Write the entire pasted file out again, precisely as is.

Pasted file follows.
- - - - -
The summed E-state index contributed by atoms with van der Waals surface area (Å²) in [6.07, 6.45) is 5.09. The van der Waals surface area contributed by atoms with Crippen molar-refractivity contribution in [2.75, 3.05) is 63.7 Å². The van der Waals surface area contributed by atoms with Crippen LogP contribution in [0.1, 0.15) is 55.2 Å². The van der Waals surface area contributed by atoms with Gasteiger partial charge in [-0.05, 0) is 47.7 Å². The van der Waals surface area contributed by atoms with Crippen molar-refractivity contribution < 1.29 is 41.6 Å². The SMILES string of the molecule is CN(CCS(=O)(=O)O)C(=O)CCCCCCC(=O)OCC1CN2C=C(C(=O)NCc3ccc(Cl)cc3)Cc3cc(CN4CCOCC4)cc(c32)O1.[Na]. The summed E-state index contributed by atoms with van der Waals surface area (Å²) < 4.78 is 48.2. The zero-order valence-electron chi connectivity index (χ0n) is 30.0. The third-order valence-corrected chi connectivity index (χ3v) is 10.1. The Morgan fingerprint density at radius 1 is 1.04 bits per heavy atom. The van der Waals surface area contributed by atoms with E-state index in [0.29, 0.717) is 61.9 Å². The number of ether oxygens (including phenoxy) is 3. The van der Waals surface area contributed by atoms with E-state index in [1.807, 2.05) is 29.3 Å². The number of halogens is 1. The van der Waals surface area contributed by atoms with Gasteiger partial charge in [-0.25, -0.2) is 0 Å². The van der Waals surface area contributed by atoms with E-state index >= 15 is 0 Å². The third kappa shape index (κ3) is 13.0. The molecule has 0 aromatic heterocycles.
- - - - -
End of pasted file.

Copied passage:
The summed E-state index contributed by atoms with van der Waals surface area (Å²) in [6.07, 6.45) is 5.09. The van der Waals surface area contributed by atoms with Crippen molar-refractivity contribution in [2.75, 3.05) is 63.7 Å². The van der Waals surface area contributed by atoms with Crippen LogP contribution in [0.1, 0.15) is 55.2 Å². The van der Waals surface area contributed by atoms with Gasteiger partial charge in [-0.05, 0) is 47.7 Å². The van der Waals surface area contributed by atoms with Crippen molar-refractivity contribution < 1.29 is 41.6 Å². The SMILES string of the molecule is CN(CCS(=O)(=O)O)C(=O)CCCCCCC(=O)OCC1CN2C=C(C(=O)NCc3ccc(Cl)cc3)Cc3cc(CN4CCOCC4)cc(c32)O1.[Na]. The summed E-state index contributed by atoms with van der Waals surface area (Å²) < 4.78 is 48.2. The zero-order valence-electron chi connectivity index (χ0n) is 30.0. The third-order valence-corrected chi connectivity index (χ3v) is 10.1. The Morgan fingerprint density at radius 1 is 1.04 bits per heavy atom. The van der Waals surface area contributed by atoms with E-state index in [0.29, 0.717) is 61.9 Å². The number of ether oxygens (including phenoxy) is 3. The van der Waals surface area contributed by atoms with E-state index in [1.807, 2.05) is 29.3 Å². The number of halogens is 1. The van der Waals surface area contributed by atoms with Gasteiger partial charge in [-0.25, -0.2) is 0 Å². The van der Waals surface area contributed by atoms with E-state index >= 15 is 0 Å². The third kappa shape index (κ3) is 13.0. The molecule has 0 aromatic heterocycles.